With ‘Suicide By Train’ Up, LA Metro Appeals For Help
LOS ANGELES (AP) — Alarmed by an increase in suicides on its rail tracks, the Los Angeles County Metropolitan Transportation Authority is making a rare appeal for the public’s help.
Suicide by train is a touchy topic, with many transit agencies worried about copycats if they talk about it.
But on Monday, LA Metro began focusing on the issue, asking the public to extend help for people who might be contemplating killing themselves — before they make it onto the tracks.
Since the beginning of last year, seven people have thrown themselves in front of trains on the Blue Line, which traverses some of the county’s poorest areas on its 22-mile route between downtown Los Angeles and Long Beach.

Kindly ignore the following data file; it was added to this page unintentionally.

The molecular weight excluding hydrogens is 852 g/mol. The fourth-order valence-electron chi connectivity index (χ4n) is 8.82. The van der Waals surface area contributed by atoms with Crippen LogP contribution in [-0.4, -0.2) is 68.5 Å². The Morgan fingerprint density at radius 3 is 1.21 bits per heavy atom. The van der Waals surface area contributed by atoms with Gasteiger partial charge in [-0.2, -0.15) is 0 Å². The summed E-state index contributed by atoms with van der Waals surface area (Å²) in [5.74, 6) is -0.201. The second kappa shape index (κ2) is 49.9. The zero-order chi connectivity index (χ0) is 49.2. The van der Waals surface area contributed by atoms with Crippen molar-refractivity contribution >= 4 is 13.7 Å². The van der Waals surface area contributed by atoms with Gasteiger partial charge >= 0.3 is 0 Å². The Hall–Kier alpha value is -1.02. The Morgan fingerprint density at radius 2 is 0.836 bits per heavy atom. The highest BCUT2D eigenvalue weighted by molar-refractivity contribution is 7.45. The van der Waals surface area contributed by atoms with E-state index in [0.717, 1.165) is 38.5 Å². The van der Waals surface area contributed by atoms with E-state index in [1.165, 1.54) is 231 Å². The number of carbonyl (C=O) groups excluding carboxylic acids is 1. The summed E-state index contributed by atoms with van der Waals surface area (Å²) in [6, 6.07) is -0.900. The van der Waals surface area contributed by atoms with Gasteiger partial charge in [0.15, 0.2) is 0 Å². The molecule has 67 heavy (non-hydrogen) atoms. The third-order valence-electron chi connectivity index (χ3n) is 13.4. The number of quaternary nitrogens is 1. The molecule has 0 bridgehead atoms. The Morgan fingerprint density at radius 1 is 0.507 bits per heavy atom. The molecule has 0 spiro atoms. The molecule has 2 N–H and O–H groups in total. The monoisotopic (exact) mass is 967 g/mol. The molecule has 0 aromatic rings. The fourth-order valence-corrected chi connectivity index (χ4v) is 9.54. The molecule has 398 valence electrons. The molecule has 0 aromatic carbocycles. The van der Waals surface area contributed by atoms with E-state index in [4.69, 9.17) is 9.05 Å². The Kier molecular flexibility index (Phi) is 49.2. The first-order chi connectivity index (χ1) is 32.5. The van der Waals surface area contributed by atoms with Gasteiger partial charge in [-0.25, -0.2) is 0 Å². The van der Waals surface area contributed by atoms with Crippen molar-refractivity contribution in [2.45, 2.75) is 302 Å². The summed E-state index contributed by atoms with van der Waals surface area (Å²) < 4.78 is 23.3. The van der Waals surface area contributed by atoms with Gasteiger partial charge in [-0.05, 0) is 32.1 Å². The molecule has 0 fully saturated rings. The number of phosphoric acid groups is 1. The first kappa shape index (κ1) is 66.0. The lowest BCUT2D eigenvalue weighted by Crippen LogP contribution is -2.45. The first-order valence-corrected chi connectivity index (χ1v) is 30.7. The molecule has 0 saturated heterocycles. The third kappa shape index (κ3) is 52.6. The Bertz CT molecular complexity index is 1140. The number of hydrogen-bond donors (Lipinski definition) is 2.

Before the recent increase, suicides had averaged one per year since the line opened in 1990, according to Metro spokesman Marc Littman.
“We’ve reached the point where we must appeal to and engage the public” Metro spokesman Marc Littman said.
It’s hard to judge whether the increase in suicides on this one route is more than an anomaly.
Nationally, suicides in which someone was hit by a subway or light rail train peaked when 74 people killed themselves in 2011, according to federal data. The total dipped back to a more typical 55 people in 2012. New York City subways stand out as the transit system with the most suicides, according to the data.
Metro already has taken steps to decrease suicides, including sending retired bus and train operators to Blue Line stations. Littman said these “safety ambassadors” have stopped three people from killing themselves since December.
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